Sunteți pe pagina 1din 79

SystemC Primer

• SystemC Primer Information Module

• SystemC Stand-Alone Lab

• SystemC Lab using Riviera



Exploring Limitations
z One of the questions that Engineers must always ask
when faced with a new design methodology is Why?
z Why should I learn this new method? The answer to this
question can be quite complex, but one answer is
limitations. The techniques I know today may still do the
job, but can they do them efficiently.
z This is one of the main questions you must always ask
yourself as you design, what are the limitations of my
current design set, and can I learn a different way, and
can that way allow me to do my job more efficiently.
Exploring Limitations

When you are draw a schematic,

you choose from a pre-defined set
of library elements that have been
defined for that specific device. If
you wish to change devices, you
often have to re-draw the diagram
as the symbol library may not be
the same. There is a limitation in
simulating a schematic as well.
Exploring Limitations
z When we write a VHDL design, we are not referring to any particular device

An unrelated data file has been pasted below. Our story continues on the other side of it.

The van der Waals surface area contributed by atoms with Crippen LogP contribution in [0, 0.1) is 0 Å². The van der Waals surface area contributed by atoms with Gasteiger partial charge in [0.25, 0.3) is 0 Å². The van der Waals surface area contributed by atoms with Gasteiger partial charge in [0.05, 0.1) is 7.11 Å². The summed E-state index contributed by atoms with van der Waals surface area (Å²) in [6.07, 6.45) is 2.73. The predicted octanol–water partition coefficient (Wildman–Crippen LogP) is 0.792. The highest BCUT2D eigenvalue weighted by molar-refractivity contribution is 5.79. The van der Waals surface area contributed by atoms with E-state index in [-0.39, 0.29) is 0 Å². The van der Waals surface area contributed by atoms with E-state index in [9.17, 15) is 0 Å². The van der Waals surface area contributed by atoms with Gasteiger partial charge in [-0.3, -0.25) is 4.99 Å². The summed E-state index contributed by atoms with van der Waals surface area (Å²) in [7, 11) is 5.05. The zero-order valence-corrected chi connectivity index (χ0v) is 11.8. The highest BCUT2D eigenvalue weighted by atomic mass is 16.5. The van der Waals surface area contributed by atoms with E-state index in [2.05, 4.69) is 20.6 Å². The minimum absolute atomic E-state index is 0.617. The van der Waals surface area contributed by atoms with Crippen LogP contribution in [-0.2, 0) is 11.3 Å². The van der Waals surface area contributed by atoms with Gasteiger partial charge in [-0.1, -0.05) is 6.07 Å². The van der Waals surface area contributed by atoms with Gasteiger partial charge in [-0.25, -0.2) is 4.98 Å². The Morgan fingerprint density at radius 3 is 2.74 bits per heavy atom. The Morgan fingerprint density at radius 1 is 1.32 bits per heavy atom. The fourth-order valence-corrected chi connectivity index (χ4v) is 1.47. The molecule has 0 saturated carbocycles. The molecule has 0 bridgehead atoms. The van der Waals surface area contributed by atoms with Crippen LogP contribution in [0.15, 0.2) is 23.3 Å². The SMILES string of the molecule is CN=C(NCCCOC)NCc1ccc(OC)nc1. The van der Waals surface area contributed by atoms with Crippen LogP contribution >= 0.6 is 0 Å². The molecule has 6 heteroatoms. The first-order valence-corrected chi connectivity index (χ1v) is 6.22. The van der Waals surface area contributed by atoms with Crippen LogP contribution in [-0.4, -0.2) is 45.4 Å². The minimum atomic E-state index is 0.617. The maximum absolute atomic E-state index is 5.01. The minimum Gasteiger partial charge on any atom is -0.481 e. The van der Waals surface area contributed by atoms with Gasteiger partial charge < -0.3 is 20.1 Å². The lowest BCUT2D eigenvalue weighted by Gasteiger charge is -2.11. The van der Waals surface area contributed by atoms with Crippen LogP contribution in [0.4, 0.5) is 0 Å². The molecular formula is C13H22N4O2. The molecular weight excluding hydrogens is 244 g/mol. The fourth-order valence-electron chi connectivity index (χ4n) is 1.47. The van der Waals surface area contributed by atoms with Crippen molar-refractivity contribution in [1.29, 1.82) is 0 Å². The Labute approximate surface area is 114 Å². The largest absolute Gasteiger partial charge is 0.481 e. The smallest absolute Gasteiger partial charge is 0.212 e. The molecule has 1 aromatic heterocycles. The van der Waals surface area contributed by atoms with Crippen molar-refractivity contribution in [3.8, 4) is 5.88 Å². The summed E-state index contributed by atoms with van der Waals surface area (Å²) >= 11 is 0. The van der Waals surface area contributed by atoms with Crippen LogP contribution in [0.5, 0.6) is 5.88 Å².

library, we are describing the logical interactions of signals moving through a
design. We are thinking at a higher level of abstraction.
The ability to describe behavior is a major
step, and HDL languages have replaced
-- VHDL Source for a 4 input schematic design for circuit descriptions.
However, while HDL designs can be good for
RTL coding they are limited in their ability to
library IEEE;
model behavior and test it at a higher level of
use IEEE.std_logic_1164.all; abstraction

entity logic1 is
port(in1, in2: in std_logic;
architecture RTL of logic1 is
in3, in4: in std_logic;
out1 : out std_logic);
out1 <= in1 and in2 and in3
end logic1;
and in4;
end RTL;
Levels of Abstraction

C++ is a desirable modeling tool

since it enables a sufficient level of
abstraction to try out complex ideas.
Current design methodologies
require that there be a manual step
between the C++ modeling stage
and the RTL Description. A desire
is to have bit accurate models in
C++, and then transition to RTL
Why C++ ?
z Why C++?
• Object Orientation is characterised by code re-use
• Extensible features allow addition of HW constructs
• Existing tool availability (IDE, debug, profiling)
• Many designs are already started in C/C++
z Why not develop a new language?
• New tool environment
• New learning curve for both system and hardware
C++ Design Mission
z Bring high-level design to the mainstream

• Raise the level of abstraction available to the logic


• Bridge the gap between the system designer and the

hardware designer

• Provide leading-edge synthesis technology

Levels of Abstraction
Various parts of our design require different levels of abstraction when we describe
them. Let's see how different languages deal with different levels of abstraction:

Level of Verilog VHDL C/C++

System Level Not Suitable Poor Very Good
High Level
Good Very Good Good
Medium Level
Very Good Very Good Poor
Low Level